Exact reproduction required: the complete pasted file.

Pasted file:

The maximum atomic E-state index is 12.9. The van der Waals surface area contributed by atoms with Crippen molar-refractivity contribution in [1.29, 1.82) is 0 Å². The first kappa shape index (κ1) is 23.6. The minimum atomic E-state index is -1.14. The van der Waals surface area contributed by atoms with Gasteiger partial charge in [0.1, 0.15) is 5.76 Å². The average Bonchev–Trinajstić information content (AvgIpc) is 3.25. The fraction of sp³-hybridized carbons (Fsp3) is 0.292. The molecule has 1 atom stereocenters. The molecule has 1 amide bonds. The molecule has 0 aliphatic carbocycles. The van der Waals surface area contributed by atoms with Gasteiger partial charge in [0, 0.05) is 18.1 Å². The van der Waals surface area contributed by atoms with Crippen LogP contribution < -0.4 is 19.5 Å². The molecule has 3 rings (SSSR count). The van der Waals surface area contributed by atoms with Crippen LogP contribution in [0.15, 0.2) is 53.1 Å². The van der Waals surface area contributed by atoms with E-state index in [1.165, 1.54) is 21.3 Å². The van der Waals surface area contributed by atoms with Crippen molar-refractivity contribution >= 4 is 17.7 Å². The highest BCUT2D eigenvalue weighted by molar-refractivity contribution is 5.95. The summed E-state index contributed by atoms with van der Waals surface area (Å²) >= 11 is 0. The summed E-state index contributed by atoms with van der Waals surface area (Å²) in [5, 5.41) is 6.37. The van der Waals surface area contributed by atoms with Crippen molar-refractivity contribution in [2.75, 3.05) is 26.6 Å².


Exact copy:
The maximum atomic E-state index is 12.9. The van der Waals surface area contributed by atoms with Crippen molar-refractivity contribution in [1.29, 1.82) is 0 Å². The first kappa shape index (κ1) is 23.6. The minimum atomic E-state index is -1.14. The van der Waals surface area contributed by atoms with Gasteiger partial charge in [0.1, 0.15) is 5.76 Å². The average Bonchev–Trinajstić information content (AvgIpc) is 3.25. The fraction of sp³-hybridized carbons (Fsp3) is 0.292. The molecule has 1 atom stereocenters. The molecule has 1 amide bonds. The molecule has 0 aliphatic carbocycles. The van der Waals surface area contributed by atoms with Gasteiger partial charge in [0, 0.05) is 18.1 Å². The van der Waals surface area contributed by atoms with Crippen LogP contribution < -0.4 is 19.5 Å². The molecule has 3 rings (SSSR count). The van der Waals surface area contributed by atoms with Crippen LogP contribution in [0.15, 0.2) is 53.1 Å². The van der Waals surface area contributed by atoms with E-state index in [1.165, 1.54) is 21.3 Å². The van der Waals surface area contributed by atoms with Crippen molar-refractivity contribution >= 4 is 17.7 Å². The highest BCUT2D eigenvalue weighted by molar-refractivity contribution is 5.95. The summed E-state index contributed by atoms with van der Waals surface area (Å²) >= 11 is 0. The summed E-state index contributed by atoms with van der Waals surface area (Å²) in [5, 5.41) is 6.37. The van der Waals surface area contributed by atoms with Crippen molar-refractivity contribution in [2.75, 3.05) is 26.6 Å².